Renewals, pilots greenlit by several cablers
MY-Tupelo Entertainment has wrapped up the first year of its joint venture with two series renewals and several pilot greenlights, including for its first scripted skein.
Formed from the merger of Michael Yudin’s MY Entertainment and Cary Glotzer’s Tupelo-Honey Prods. in early 2009, the shingle has drawn renewals of “Ghost Adventures” (26 episodes for the Travel Channel) and “Pros vs. Joes” (eight episodes for Spike).
MY-Tupelo’s scripted debut will be “Ghost Stories,” which Travel picked up for 16 episodes and premieres in April. Jay Thomas will host the program, inspired by real-life stories.
Founded 12 years ago, Tupelo-Honey worked primarily in broadband, digital, live events and sports programming.
Hooking up with MY Entertainment boosted Tupelo-Honey’s potential to break into entertainment series.
“It brought credibility to Tupelo by getting in this development game,” Glotzer said. “Michael has access to creatives all over. … It really started to put us on the entertainment map.”
Yudin’s company benefited from Tupelo-Honey’s full-service capabilities.
“What Cary brought to the table was the ability to do it all,” said Yudin, former senior production VP at Viacom/Paramount. “I didn’t have to give the post away; I didn’t have to give the digital away. I didn’t have to give all that stuff away and just take my EP fees.”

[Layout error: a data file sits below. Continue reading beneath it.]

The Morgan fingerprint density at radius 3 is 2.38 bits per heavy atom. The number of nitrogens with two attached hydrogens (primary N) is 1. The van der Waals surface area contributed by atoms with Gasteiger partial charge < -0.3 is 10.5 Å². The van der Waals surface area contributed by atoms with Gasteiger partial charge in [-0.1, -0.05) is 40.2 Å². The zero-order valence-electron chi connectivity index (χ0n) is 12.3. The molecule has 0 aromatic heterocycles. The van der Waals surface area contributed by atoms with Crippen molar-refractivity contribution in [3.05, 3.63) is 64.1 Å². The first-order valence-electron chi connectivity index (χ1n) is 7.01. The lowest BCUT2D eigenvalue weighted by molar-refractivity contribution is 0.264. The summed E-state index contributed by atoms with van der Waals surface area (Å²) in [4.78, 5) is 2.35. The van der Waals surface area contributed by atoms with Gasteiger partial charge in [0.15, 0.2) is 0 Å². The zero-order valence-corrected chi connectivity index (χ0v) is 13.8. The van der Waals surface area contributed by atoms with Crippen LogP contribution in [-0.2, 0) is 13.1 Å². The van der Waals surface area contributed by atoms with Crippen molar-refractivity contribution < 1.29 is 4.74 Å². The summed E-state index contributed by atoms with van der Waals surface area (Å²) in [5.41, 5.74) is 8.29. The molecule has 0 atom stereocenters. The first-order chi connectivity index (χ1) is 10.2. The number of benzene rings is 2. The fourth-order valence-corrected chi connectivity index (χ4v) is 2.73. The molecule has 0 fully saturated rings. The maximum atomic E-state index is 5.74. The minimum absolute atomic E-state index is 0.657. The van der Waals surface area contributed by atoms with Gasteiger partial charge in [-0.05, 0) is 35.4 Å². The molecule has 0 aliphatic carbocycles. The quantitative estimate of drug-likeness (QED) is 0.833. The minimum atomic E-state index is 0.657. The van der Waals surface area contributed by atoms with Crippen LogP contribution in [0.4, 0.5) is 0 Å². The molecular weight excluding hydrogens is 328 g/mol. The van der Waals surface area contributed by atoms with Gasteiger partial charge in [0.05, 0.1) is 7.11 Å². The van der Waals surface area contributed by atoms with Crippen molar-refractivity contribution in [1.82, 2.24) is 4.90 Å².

Looking ahead, MY-Tupelo has signed its first European first-look deal with London-based Massive TV (topped by Bob Massie) and Massive TV’s joint venture partner Sassy Films to exchange finished shows and formats. The goal is to grow each other’s businesses on each side of the Atlantic. Massie and Glotzer had worked together on “David Beckham’s Soccer USA.”
MY-Tupelo is also moving forward with projects, including a two-episode pilot, “Being Bob Sapp,” for Travel. Series features the former U.S. college football player who became a multisport and TV icon in Japan, where the show is being produced.
In addition, MY-Tupelo has two other pilots and a special, all for different networks: TLC, TruTV and DIY.
“I think the diversity (of networks) is great,” Yudin said. “I think one thing leads to another. I’m always worried about having all our eggs in one basket … it says to us that people want to be in business with us.”
Without abandoning its cable base, MY-Tupelo is hoping to expand into broadcast.
“I think that word has gotten out, and people are approaching us now,” Yudin said. “So we feel good about that. As long as we feel we can deliver, that’s the most important thing.”